UK and International tax – Part 3 of 5


Simon Misiewicz

5th February 2014

20th December 2013 by Simon Misiewicz

Are you earning money whilst you are living abroad?

Are you earning money from overseas?

The subject of UK and international tax is complex to say the least. As you would expect from having multiple countries tax you at the same time in some instances.

As such we have written a number of articles to help you along.

Part 1: Paying tax in the UK depends on where you live
Part 2: Rental income from property
Part 3: Capital Gains Tax (CGT), UK and international tax
Part 4: Domicile & leaving the UK
Part 5: Double Taxation Agreements (DTA) & IHT

Without further delay let us help you with the complex subject of UK and international tax.

Part 3: Capital Gains Tax (CGT), UK and international tax

If you’re not resident in the UK, whether you pay Capital Gains Tax on UK assets will depend on a number of factors (1)

• if you have previously lived in the UK, and if so, when you left the UK, the period of time you were resident in the UK before your departure and the length of time you live abroad
• whether you are still ordinarily resident (only for tax years up to and including 2012-13) in the UK – that is, your normal home is the UK
• whether the assets are held for the purpose of carrying out work through a UK branch or agency

You might have to pay Capital Gains Tax if you sell, give away or exchange an asset you’ve inherited and it’s gone up in value since the date of death. The legal term for the many ways you can cease to own an asset is ‘dispose of’ assets. (In some cases you may be treated as if you’ve disposed of an asset that you still own – for example, if you receive compensation for a damaged antique.)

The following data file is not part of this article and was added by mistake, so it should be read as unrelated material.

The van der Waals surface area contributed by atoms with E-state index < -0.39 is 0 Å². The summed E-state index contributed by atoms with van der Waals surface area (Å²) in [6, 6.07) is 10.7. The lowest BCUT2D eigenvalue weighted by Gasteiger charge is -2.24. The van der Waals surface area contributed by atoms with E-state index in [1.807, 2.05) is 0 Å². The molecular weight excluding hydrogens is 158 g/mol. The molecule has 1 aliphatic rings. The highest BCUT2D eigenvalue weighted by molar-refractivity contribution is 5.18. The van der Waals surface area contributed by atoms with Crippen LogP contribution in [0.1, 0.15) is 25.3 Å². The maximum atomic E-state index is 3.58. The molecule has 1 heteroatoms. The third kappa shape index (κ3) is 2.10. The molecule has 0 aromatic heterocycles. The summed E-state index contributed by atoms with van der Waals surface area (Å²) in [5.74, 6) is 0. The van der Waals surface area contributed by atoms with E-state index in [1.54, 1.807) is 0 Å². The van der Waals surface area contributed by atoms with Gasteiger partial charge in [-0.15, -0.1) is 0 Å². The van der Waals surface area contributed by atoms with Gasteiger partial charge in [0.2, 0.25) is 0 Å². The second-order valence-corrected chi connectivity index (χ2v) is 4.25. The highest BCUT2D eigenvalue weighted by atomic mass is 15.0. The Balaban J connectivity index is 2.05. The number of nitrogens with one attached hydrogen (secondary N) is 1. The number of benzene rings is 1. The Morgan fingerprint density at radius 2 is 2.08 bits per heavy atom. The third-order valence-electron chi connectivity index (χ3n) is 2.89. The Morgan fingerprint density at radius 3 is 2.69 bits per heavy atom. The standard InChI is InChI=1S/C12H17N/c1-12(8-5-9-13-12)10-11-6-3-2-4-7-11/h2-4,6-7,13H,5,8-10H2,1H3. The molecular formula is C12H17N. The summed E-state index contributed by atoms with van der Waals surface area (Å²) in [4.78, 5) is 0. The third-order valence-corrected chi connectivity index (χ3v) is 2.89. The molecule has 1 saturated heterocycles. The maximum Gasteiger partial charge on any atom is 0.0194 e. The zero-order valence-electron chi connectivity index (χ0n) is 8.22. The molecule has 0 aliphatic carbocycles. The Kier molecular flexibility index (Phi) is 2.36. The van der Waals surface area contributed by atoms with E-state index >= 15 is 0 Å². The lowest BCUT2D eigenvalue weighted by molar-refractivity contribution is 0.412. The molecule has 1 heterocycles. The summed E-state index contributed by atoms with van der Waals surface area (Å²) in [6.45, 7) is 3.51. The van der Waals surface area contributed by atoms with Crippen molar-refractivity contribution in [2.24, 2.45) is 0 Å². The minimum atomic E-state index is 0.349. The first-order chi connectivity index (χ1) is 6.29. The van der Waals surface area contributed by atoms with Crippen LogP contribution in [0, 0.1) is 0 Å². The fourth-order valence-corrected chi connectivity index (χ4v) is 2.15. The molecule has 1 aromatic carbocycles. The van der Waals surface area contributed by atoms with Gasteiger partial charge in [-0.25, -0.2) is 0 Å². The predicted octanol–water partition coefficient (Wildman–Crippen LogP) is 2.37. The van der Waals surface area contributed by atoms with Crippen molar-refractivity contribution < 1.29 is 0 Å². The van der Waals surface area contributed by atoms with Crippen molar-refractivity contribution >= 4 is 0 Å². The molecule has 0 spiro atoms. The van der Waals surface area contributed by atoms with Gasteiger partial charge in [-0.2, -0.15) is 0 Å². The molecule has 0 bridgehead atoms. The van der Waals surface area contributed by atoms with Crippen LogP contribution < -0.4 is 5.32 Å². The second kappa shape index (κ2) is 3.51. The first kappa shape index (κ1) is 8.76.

If the asset you inherited increases in value between the date of the deceased’s death and the date you dispose of it, the increase is a ‘capital gain’. See more on this in the section below, and in the guides on Capital Gains Tax (8).

If you inherit a property from your spouse or civil partner, you’re an ‘exempt beneficiary’ and you normally won’t owe Inheritance Tax as long as you’re domiciled in the UK.

If you owned property jointly as ‘joint tenants’ with the deceased and you weren’t their spouse or civil partner, you may have to pay any Inheritance Tax due on the property when you inherit it.

If you owned property jointly as ‘tenants in common’ with the deceased and weren’t their spouse or civil partner, but inherited their share under the will, the deceased’s executor or personal representative must pay any Inheritance Tax or debts before distributing the estate among the beneficiaries.

If there’s a shortfall, you as the remaining owner are responsible for that shortfall and HM Revenue & Customs (HMRC) and other creditors have the right to approach you.

If there isn’t enough money in the rest of the estate to pay the outstanding tax or other debts, you may need to sell the property.

If you are looking for an accountant or thinking of changing your current accountant because they do not understand property investing then please contact Selina on to book in your free “Property Finance & Tax Mastery” free one to one consultancy slot.

If you would like further information on property finance and taxation matters then please visit our website, visit us on Facebook and Twitter



Book a call to see how we can help you.